When we meet, it is Theresa May’s religion that is in the spotlight. She has condemned the National Trust for scrubbing the word “Easter” from its Easter egg hunt, a row it later emerged had been largely invented by the right-wing press in response to a press release from a religious-themed chocolate company.

“It’s worth observing there’s no mention of chocolate or bunny rabbits in the Bible,” Farron reminds me. “When people get cross about, in inverted commas, ‘us losing our Christian heritage’ they mean things which are safe and comfortable and nostalgic.” He pauses. “But the Christian message at Easter is shocking, actually, and very radical.”

British politics is tolerant of atheists (such as Ed Miliband and Nick Clegg) alongside those who, like David Cameron, are culturally Christian but whose faith is “a bit like the reception for Magic FM in the Chilterns: it sort of comes and goes”. But the reaction to Farron’s equivocation on homosexuality prompted many to wonder if a politician who talks openly about his faith is now seen as alarming. Nebulous wishes of peace and love at Christmas, yes; sincere discussions of the literal truth of the Resurrection? Hmm.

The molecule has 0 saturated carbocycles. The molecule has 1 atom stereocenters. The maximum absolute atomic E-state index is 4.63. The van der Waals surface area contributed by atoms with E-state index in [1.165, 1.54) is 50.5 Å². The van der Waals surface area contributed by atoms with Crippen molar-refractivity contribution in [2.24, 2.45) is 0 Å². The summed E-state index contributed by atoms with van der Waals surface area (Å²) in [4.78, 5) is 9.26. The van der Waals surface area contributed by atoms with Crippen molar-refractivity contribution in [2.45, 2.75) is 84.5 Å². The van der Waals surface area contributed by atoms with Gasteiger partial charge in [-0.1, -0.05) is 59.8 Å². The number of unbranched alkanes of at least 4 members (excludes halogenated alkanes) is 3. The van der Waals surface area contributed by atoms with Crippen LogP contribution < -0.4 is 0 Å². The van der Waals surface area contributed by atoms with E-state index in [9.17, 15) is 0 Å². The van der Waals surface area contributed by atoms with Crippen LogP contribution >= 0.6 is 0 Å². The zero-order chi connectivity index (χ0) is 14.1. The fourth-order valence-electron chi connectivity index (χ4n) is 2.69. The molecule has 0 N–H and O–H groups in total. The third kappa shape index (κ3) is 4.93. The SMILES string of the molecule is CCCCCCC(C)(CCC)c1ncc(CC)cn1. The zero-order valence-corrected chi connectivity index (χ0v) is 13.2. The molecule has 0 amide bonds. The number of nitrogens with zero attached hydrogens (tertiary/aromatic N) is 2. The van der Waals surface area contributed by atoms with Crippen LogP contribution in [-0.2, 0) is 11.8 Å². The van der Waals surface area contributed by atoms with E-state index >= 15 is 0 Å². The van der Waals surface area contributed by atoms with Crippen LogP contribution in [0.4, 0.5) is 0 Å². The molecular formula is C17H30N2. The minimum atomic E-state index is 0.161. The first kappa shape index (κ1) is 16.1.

Tim Farron’s beliefs matter because he has a mission: to replace not only Jeremy Corbyn as leader of the opposition but Theresa May in Downing Street. Over lassis at the MyLahore curry house in Manchester, he tells me that Britain is facing two calamities. “One is Brexit, indeed hard Brexit . . . and the other is a Tory government for 25 years. We have to present a genuine, progressive alternative that can not only replace Labour as an opposition, it can replace the Tories as a government.” This is ambitious talk for a party with nine MPs. “I understand the ridicule that will be thrown at me for saying those things: but if you don’t want to run the country, why are you in politics?” He pauses. “That’s a question I would ask most people leading the Labour Party at present.”